• Initiate a pre-release patient-provider relationship wherever possible
  • Using trauma-informed care practices
  • Training providers in cultural responsiveness
  • Identifying shared goals across healthcare, correctional, and other service organizations
  • Establishing the CHC has the hub for other social services, including housing, food, and employment
  • Including people and communities impacted by incarceration in designing of these systems and processes

Respondents noted that CHCs are already experienced with many of these principles. For example, CHCs have extensive federal reporting requirements, which gives them experience in data capture and reporting that could serve them well in designing care transition plans.

Additionally, CHCs already serve as a hub for social determinants of health referrals, giving them the foundation needed to enable these services for a population of recently incarcerated patients.

Still, despite this existing knowledge base, the 21 CHC leaders noted that there are still some challenges associated with easing the care transition. For example, CHCs need clear federal guidance about their role in permissible reentry activities.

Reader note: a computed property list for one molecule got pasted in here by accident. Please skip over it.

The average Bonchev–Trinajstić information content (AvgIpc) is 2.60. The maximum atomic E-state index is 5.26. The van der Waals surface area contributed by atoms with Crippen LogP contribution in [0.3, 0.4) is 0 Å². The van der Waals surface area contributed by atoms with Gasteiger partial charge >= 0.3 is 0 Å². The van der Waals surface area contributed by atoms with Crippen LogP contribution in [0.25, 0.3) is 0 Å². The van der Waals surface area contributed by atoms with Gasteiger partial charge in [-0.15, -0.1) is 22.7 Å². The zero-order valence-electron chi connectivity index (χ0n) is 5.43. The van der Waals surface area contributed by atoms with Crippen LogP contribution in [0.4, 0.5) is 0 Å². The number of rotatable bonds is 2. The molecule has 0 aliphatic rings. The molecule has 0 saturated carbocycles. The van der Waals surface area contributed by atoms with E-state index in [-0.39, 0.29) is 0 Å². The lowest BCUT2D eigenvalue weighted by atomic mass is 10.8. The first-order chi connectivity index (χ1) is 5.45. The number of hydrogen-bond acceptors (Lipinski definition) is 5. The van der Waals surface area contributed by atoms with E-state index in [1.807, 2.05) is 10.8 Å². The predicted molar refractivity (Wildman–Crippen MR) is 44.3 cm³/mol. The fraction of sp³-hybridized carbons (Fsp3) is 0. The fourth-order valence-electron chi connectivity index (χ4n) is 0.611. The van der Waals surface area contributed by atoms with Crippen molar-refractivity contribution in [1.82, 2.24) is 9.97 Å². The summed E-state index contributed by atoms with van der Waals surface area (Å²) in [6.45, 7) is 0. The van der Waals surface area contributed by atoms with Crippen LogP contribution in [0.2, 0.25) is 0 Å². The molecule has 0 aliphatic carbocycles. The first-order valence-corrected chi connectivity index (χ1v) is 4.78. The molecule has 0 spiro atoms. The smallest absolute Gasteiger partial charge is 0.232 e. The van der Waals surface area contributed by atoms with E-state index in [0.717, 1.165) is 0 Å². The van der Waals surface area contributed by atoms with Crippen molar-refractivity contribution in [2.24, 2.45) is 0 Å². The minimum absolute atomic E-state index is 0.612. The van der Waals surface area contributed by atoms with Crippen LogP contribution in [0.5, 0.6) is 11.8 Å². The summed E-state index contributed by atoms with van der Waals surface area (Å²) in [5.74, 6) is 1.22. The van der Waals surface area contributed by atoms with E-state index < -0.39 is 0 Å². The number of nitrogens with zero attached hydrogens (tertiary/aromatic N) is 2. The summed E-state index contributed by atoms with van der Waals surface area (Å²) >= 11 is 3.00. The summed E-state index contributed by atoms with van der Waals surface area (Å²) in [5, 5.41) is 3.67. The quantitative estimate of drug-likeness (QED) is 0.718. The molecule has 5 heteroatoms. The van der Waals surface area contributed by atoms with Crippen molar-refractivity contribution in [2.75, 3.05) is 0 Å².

CHCs receive federal funding to facilitate certain activities within the practice, and these funds come with guidelines. The organizations need to know what activities are permissible under those funding guidelines and which activities would need to be self-funded.

“Alongside this clarification, the Health Resources and Services Administration (HRSA) could provide dedicated training and technical assistance resources to build CHC capacity in this area, including through implementation of models of care tailored to meet the needs of the formerly incarcerated population,” the researchers reported.